2018 has been another difficult year for Ukraine and in particular for its foreign policy. Lack of progress in reforming the country puts strict limitations on what can be achieved internationally. As a result, most significant problems on the agenda – a protracted conflict in Donbas, tense relations with neighbors, insufficient international support – remained unresolved or got worse. As in previous years, Ukraine remains in a grey zone of European security and finds its low levels of efficiency and democracy in a sharp contrast with rhetoric about EU/NATO membership. Things seem to get worse recently also due to changes in strategic environment. The world becomes more prone to hard power and less democratic, while international politics is much closer to zero-sum game than it used to be five years ago. These trends are not favorable for countries like Ukraine – middle powers with weak economies in a dangerous environment. Ukraine, on its part, is responsible for a number of important decisions is has taken. The country’s current international stance is far from the best. Key Outcomes of 2018 Along the main lines of Ukraine’s foreign and security policy there have been several important developments in 2018. Among them are: changes in military operation from ATO to operation of united forces to  in the East of the country in accordance with an adopted Law on the Peculiarities of State Policy on Ensuring Ukraine’s State Sovereignty over Temporarily Occupied Territories in Donetsk and Luhansk Regions (hereinafter referred as Law on Donbas), accompanied by the talks on possible peacekeeping mission; high tensions with Western neighbors;  further deterioration of relations with Russia, resulted in non-prolongation of the Ukrainian-Russian Treaty on Friendship, Cooperation, and Partnership (hereinafter referred to as Big Treaty) by Ukraine; Azov Crisis; and subsequent introduction of the martial law in Ukraine; beginning of lethal arms supplies from the USA; intensive rhetoric over cooperation with NATO and EU, resulted in Parliament’s voting for constitutional amendments stipulating Ukraine’s intentions to join both organizations. The Law on Donbas, which entered into force on February, 24th, was supposed to consolidate Ukraine’s efforts in areas of the-then anti-terrorist operation. The latter has been changed into United Forces Operation on April, 30th. The Law has been introduced to resolve legal issues related to the ongoing military operation and, as it soon became apparent, is unable to resolve the conflict. As times goes by, chances for quick and effective conflict resolution are diminishing. By the end of 2018 is has become clear that the idea of UN peacekeeping mission so much disputed a year ago, is more difficult to carry out than it initially seemed. Most likely, the conflict will follow the path of other post-Soviet frozen conflicts, allowing Russia tools for destabilization and partial control and undermining state efficiency in target countries. International environment of the conflict seems to remain quite stable, with Europeans and Americans aiming at minimizing risks of escalation and keeping the conflict at low intensity levels. Ongoing militarized conflict generates demand for a more “rally-around-the-flag” ideology, which has been more actively implemented in Ukraine in recent months. It has already impacted relations with Western neighbors, most evidently Hungary and Poland; and is likely to impact them further. The Law on Education, adopted by the Parliament in September, 5th, 2017, provoked negative reaction from Hungary, which has ever since effectively blocked Ukraine’s rapprochement with NATO. Further escalation of tensions has been triggered by issues of citizenship: Hungarian consulate in Berehove has been recorded issuing Hungarian passports for Ukrainian citizens. A diplomatic scandal followed, as well as it became evident that Ukraine needs a more coherent approach to issues of dual citizenship. Moreover, on February, 6th, the Ukrainian Parliament adopted an acclamation in reaction to adoption of amendments to a Law on the Institute of National Memory in Poland. It signaled another round of Polish-Ukrainian clashes over historical issues, which are currently promoted by a rising influence of right ideologies in both countries. The bottom line of these developments is deterioration in Ukraine’s bilateral relations with its Western neighbors. This trend seems to be long-term and damaging Ukraine’s European and Euro-Atlantic aspirations. In what concerns Ukraine’s relations with its Eastern neighbor, Russia, things are hardly getting better. The year has been marked by continued discussions over the fate of the Big Treaty. In April president Poroshenko was offering denunciation of specific articles of the Treaty, but already in September a decision was taken not to extend the Treaty for the next ten-year period (as envisaged in the Article 40). Additionally, the corresponding Law has been approved by the Parliament later in December. The Treaty was a part of a huge normative basis of bilateral relations, totaling more than 450 agreements. About 40 of them have been terminated since 2014. Together with sanctions, introduced by Ukraine against Russia, weakening of the normative basis remains one of the very few instruments Ukraine implies in attempts to make Russia change its policies. In 2018, just like in previous years, a lack of long-term strategy of dealing with Russia has made most of the steps Ukraine was taking ineffective, costly and risky. Risks have become especially evident in December, when the crisis around the Sea of Azov and the Kerch Strait broke out. Three Ukrainian ships with 24 sailors has been shot and captured by the Russian naval forces when attempting to get to the Sea of Azov through the Kerch Strait. Russian actions violated norms of international law, in particular the UN Charter and the Convention on the Law of the Sea, as well as the Treaty for Cooperation in Utilizing the Azov Sea and the Kerch Strait between Ukraine and Russia, singed in 2003. Ukraine’s reaction was more resolute than even in 2014 and involved introducing of a martial law, which however was accompanied by fierce political discussions at the Parliament. With the impact of the Martial Law unclear, it is evident, that the end of the year brought about another peak of escalation, capable to influence upcoming presidential elections. Relations with the United States have remained another priority of Ukraine’s foreign policy. The Crimea Declaration, issued by the State Department on July, 25th, was enthusiastically welcome in Ukraine. The document contains a notion that United States reaffirms as policy its refusal to recognize the Kremlin’s claims of sovereignty over territory of Crimea. It also refers to the Welles Declaration of 1940, framing similar position towards occupation of the Baltic States by the USSR. Administration of President Trump doesn’t seem to take a stance, which would be very different from the one of the Obama’s, but one difference has become apparent. On March, 1st, supplies of FGM-148 Javelin anti-tank missiles to Ukraine have been approved by the State Department. The long awaited move was taken in Kyiv as a sign of American support in Ukraine’s war against Russian-backed separatists in the East of the country. President Obama was reluctant to approve weapons supplies to Ukraine for various reasons, most notably out of fear of conflict’s escalation. Russia’s actions were contained rather by sanctions than by arming Ukraine. President Trump took a more resolute stance. $350 million for military assistance to Ukraine was allocated in the budget for 2018. A subsequent decision to approve a $47 million supply of FGM-148 Javelin missiles and a $41.5 million supply of Barret M107A1 sniper rifles in 2018 must have been uneasy. The numbers are not very high: the total value of exported American weapons worldwide was about $42 billion in 2017, while supplies to Israel, a top-receiver of American arms, surpassed $3 billion in total. But nevertheless that may be an important step forward. Providing Ukraine with Javelins would certainly signal some level of support from the US, but a much more effective strategy would rest on series of arms transfers, within a properly designed time framework or even without an expiry date. Unlike a single delivery of even a rather sophisticated and/or expensive weapon, systematic supplies are capable of becoming a powerful deterring instrument. If Ukraine is to receive American weapons continuously, the strength of deterring signal to Moscow would be maximized. Deterrence of Russia inevitably involves rhetoric about NATO and EU membership on the part of Ukrainian officials. As the rhetoric becomes more persistent, Ukraine is hardly getting closer to what has been declared its top foreign policy priority. Lack of reforms which would introduce sustainable democracy, rule of law, and economic efficiency puts limits on how close Ukraine can get to become a member of either EU or NATO. At the same time, the European and Euro-Atlantic discourse of Ukraine’s foreign policy has already become dominant and in 2018 got additional impetus through the process of making constitutional amendments, launched by the President. They are supposed to turn Ukraine’s aspiration for EU and NATO membership into a constitutional norm in an attempt to make this strategic course irreversible. To a certain extent, this step can be seen as a symbol of Ukrainian foreign policy in the recent years. Declarations of the country’s pro-European choice have been accompanied by deterioration in relations with neighbors to the West, deadlock in managing conflict in Donbas, and a growing apathy on the part of major powers. Will anything change in the year to come? Setting for 2019 Years of presidential elections are usually turbulent in Ukraine. Next year’s two election campaigns may make foreign and security policy a hostage to internal political struggle. Features, which surely will persist, no matter who wins the elections, are structural to Ukrainian foreign policy. They include the following. First, Ukraine will remain in a grey zone of regional security. Lack of allies and security guarantees has been a key feature of Ukraine’s strategic environment, and will most likely remain. About two dozens of states, claimed by Ukrainian presidents as the country’s “strategic partners” do not have any security guarantees extended to Ukraine. Second, Ukraine will face asymmetry in almost any bilateral relations. Long-term weakening, lasting periods of destabilization, incoherence of foreign policy made Ukraine vulnerable not only to superior powers, like Russia, but also to smaller neighbors, which are members to NATO and EU. Managing asymmetry requires special skills, including multilateral formats, and thus may require new approaches from Ukrainian diplomacy. Third, improving foreign policy decision making remains important. The Law on Diplomatic Service, adopted June, 07 and entering into force December, 12 is only one step in that direction. Ukraine’s foreign policy bureaucracy remains largely inefficient, subordinated to issues of internal political struggle. These problems are also to be addressed. More specifically, the foreign policy agenda will most likely be dominated by the attempts to resolve the conflict in Donbas. Much will depend on whether a new president will be able to change Russia’s position and strengthen international support for Ukraine, be it in Normandy, Budapest+ or any other format. Religious issues will most likely be affecting election campaigns as Ukrainian Orthodox Church will be moving towards autocephaly. But their influence on foreign policy in the upcoming year will remain limited. Exploitation of religious, language, and national issues may become a part of longer term strategy of dealing with Russia, but a question remains whether it will be a good strategy. Ukraine should do its best to get relations with Hungary and Poland back to normal. Prolongation of conflicts on historical and linguistic grounds plays against interests of all, but most of all against Ukrainian interests. Intentions to join EU and NATO will continue to be main foreign policy slogans under any president in Ukraine. The question is how fast Ukraine will get closer to real cooperation with both. This question seems to be fundamental for the country’s foreign policy. Possible Scenarios Elections in the upcoming year open up some space for guesses and predictions. Although it is still hard to say who would be the winner of presidential and parliamentary campaigns, a variety of results can be boiled down to three basic scenarios. Scenario with incumbent leadership. Under this scenario current president in office would win elections and retain power in Ukraine. His control over Parliament would most likely diminish, but generally he will be able to carry out foreign and security policy of his choice. This choice will resemble current strategy. The conflict in the East will be frozen, and the conflict with Russia further instutitionalized, also as a part of Ukraine’s internal political agenda. Further construction of national identity would keep conflicts with Western neighbors open. Ukraine’s intention to join EU and NATO will dominate foreign policy discourse; however remain unfulfilled in five years. Scenario with a president ready to negotiate with Russia. Such a president will find it very challenging to carry out a strategy, aimed at reaching consensus with the Kremlin, since a large part of Ukrainian society takes any negotiations as a sign of capitulation. But if such a strategy would be put into practice, peace in the East will be the most valuable outcome. Whether it will lead to a comprehensive conflict resolution is doubtful, since this conflict is a part of a broader clash of interests. However, regaining control over Ukrainian territory and the border would be possible. Finding modus operandi with Russia would be the central part of the foreign and security policy. Scenario with a victory of right-wing/radical forces. Although not a likely scenario, it is still possible. It is also possible that any elected president would tend to take a more radical and a more right-wing stance, as it often happens in countries which experience wars or protracted military conflicts. If that is the case, the most likely foreign policy outcome would be deterioration of relations with the West, series of crises in relations with Ukraine’s Western neighbors, and escalation in relations with Russia. Foreign policy of such a president would be more risk-prone and, most likely, more isolated. Much will depend on observing democratic standards and the day of elections. Possible frauds, non-recognition of results by competing parties, or violence would significantly undermine legitimacy of the future president, decrease support from the West, and thus make external challenges even harder for him. Conclusion Ukraine finds itself in a quite complicated international environment, which will remain so for at least several years. Vulnerable to numerous challenges, having no allies and long-term strategy on most pressing security issues, the country is de facto implementing and most likely will proceed with ad hoc foreign policy. Fighting for its statehood and independence Ukraine will need a much more creative, flexible, and strategic foreign policy. A protracted conflict with Russia, vague perspectives to further deepen relations with Western institutions, and deteriorating regional neighborhood will set the scene for the next president of Ukraine in 2019.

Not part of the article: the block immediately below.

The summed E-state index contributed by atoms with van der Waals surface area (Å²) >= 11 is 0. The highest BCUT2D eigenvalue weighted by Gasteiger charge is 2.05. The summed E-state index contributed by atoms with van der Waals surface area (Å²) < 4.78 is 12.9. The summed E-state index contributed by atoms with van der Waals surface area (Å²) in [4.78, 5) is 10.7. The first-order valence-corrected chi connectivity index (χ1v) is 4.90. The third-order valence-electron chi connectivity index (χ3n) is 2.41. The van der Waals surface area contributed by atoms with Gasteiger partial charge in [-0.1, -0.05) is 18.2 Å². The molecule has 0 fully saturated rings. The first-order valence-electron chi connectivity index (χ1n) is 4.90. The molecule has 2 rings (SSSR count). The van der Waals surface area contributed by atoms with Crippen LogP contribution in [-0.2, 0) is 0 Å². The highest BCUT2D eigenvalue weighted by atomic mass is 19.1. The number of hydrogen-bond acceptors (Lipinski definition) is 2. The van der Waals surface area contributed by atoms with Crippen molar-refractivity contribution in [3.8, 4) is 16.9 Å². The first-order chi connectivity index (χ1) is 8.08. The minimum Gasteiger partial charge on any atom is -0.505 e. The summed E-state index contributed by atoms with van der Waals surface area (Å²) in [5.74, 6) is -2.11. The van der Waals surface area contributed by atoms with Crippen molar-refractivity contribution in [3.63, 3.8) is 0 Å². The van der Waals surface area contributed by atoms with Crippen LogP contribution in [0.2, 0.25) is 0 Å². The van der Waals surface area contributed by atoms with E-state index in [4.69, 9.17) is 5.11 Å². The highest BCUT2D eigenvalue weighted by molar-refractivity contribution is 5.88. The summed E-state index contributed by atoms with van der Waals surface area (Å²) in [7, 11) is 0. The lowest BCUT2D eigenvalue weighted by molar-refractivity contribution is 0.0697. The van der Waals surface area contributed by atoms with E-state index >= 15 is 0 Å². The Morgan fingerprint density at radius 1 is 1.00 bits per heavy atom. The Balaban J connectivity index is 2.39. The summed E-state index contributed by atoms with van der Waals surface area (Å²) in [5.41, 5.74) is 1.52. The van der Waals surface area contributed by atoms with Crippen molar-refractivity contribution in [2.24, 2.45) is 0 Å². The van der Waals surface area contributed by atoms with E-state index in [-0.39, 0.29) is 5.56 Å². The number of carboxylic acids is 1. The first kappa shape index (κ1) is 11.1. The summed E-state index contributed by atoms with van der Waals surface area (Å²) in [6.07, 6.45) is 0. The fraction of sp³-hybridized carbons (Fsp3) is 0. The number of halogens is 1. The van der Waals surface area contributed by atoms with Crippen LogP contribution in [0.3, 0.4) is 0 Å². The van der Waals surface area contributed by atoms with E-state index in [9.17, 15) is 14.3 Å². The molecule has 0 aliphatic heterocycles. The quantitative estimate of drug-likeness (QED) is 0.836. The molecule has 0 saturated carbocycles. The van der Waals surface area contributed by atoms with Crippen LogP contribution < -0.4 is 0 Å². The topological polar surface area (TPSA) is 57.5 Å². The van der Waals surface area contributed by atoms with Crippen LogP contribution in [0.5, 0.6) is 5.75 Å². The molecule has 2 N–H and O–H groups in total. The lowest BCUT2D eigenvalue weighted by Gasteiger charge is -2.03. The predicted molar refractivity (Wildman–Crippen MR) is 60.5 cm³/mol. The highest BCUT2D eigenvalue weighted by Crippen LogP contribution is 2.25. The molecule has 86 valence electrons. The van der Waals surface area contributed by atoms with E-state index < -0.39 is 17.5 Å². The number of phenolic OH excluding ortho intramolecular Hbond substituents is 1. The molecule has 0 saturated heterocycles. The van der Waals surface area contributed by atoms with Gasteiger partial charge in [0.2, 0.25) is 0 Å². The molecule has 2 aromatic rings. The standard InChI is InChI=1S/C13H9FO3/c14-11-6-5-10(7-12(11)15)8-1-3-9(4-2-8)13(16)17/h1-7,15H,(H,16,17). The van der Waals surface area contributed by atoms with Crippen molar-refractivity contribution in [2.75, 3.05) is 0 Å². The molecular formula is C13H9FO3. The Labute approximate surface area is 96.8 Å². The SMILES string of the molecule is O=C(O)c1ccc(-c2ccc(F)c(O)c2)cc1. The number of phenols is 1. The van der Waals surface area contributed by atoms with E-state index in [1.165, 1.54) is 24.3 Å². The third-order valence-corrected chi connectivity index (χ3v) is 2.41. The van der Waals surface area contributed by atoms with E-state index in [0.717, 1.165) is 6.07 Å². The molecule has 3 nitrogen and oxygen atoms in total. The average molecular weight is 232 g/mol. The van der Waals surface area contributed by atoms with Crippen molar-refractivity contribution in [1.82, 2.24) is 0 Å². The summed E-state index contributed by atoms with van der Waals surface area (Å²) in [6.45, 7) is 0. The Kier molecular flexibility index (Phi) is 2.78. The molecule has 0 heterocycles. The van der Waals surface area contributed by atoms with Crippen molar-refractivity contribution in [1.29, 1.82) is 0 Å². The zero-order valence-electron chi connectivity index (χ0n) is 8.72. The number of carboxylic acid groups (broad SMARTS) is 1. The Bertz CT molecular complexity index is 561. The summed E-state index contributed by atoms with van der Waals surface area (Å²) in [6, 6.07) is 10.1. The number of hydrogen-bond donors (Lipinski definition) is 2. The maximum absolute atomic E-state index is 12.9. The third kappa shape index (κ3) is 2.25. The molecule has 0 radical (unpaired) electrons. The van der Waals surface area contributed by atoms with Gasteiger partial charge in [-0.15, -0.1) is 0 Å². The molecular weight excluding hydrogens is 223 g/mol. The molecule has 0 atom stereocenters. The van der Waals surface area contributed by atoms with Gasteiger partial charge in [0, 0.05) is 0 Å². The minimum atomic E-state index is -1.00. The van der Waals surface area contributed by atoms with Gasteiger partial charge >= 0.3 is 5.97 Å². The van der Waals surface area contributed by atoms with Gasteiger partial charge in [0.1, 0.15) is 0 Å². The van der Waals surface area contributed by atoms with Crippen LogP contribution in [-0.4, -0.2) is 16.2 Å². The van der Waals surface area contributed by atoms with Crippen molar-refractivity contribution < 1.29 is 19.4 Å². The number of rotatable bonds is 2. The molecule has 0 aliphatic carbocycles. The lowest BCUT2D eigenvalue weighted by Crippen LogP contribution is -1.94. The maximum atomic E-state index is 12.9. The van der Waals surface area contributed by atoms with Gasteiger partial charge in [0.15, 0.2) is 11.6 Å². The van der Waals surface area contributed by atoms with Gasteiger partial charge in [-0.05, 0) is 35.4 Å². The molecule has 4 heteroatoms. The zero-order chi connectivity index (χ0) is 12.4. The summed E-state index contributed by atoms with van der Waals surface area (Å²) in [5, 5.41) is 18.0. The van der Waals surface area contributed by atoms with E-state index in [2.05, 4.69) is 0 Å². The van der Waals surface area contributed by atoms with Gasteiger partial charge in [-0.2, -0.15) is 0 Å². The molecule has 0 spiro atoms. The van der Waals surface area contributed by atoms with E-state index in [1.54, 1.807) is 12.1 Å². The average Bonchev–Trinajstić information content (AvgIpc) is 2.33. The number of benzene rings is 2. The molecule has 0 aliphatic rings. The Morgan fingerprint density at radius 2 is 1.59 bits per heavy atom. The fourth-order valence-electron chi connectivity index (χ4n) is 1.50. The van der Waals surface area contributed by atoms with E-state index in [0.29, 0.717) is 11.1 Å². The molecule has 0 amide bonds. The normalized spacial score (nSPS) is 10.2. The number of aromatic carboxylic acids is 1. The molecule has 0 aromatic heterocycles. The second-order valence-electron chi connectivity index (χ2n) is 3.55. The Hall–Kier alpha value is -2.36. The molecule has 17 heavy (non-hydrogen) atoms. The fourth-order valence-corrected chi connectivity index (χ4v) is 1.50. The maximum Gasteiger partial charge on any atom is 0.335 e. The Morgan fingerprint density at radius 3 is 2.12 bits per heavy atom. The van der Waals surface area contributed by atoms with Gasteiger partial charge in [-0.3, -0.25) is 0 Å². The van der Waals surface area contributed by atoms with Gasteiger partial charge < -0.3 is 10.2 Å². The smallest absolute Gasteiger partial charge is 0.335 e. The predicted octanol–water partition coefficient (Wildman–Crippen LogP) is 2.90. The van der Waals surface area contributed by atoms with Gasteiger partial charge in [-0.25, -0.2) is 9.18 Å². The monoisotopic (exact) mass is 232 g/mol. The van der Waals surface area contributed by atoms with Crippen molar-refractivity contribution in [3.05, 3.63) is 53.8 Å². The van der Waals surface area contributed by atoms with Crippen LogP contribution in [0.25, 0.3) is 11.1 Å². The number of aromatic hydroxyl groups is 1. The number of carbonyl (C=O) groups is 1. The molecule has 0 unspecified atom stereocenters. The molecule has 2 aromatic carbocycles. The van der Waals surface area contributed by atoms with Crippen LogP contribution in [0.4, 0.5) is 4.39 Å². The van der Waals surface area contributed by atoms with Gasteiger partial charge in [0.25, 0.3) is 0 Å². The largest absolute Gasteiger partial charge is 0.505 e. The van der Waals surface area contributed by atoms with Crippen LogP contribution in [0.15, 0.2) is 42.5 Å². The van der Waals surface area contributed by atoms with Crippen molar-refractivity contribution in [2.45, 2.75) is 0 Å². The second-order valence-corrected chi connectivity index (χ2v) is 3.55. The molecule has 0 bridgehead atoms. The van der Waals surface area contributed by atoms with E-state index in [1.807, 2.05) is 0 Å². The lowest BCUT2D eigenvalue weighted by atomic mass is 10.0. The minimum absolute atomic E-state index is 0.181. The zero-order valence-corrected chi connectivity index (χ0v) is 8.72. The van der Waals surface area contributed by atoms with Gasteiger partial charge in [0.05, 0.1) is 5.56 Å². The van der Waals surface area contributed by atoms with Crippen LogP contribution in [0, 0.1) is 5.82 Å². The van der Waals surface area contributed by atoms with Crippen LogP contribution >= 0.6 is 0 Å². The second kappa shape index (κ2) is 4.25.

ICPS Press